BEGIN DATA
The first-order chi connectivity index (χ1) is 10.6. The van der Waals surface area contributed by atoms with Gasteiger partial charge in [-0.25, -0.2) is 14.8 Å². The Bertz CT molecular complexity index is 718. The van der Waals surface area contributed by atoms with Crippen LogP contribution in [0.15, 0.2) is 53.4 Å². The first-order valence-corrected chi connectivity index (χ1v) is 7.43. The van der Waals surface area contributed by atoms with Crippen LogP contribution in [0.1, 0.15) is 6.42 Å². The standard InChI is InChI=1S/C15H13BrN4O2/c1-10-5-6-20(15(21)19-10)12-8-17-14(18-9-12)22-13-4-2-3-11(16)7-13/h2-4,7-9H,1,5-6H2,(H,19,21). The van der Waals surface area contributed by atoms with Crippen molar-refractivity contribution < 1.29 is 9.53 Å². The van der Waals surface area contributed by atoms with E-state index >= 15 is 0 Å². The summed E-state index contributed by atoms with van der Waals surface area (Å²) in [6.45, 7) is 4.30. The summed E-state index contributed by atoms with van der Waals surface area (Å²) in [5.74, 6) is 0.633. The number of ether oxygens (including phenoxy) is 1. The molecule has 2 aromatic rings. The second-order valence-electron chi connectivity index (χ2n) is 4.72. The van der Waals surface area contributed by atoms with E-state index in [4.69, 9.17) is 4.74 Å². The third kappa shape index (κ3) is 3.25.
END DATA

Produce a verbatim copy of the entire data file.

The first-order chi connectivity index (χ1) is 10.6. The van der Waals surface area contributed by atoms with Gasteiger partial charge in [-0.25, -0.2) is 14.8 Å². The Bertz CT molecular complexity index is 718. The van der Waals surface area contributed by atoms with Crippen LogP contribution in [0.15, 0.2) is 53.4 Å². The first-order valence-corrected chi connectivity index (χ1v) is 7.43. The van der Waals surface area contributed by atoms with Crippen LogP contribution in [0.1, 0.15) is 6.42 Å². The standard InChI is InChI=1S/C15H13BrN4O2/c1-10-5-6-20(15(21)19-10)12-8-17-14(18-9-12)22-13-4-2-3-11(16)7-13/h2-4,7-9H,1,5-6H2,(H,19,21). The van der Waals surface area contributed by atoms with Crippen molar-refractivity contribution < 1.29 is 9.53 Å². The van der Waals surface area contributed by atoms with E-state index >= 15 is 0 Å². The summed E-state index contributed by atoms with van der Waals surface area (Å²) in [6.45, 7) is 4.30. The summed E-state index contributed by atoms with van der Waals surface area (Å²) in [5.74, 6) is 0.633. The number of ether oxygens (including phenoxy) is 1. The molecule has 2 aromatic rings. The second-order valence-electron chi connectivity index (χ2n) is 4.72. The van der Waals surface area contributed by atoms with E-state index in [4.69, 9.17) is 4.74 Å². The third kappa shape index (κ3) is 3.25.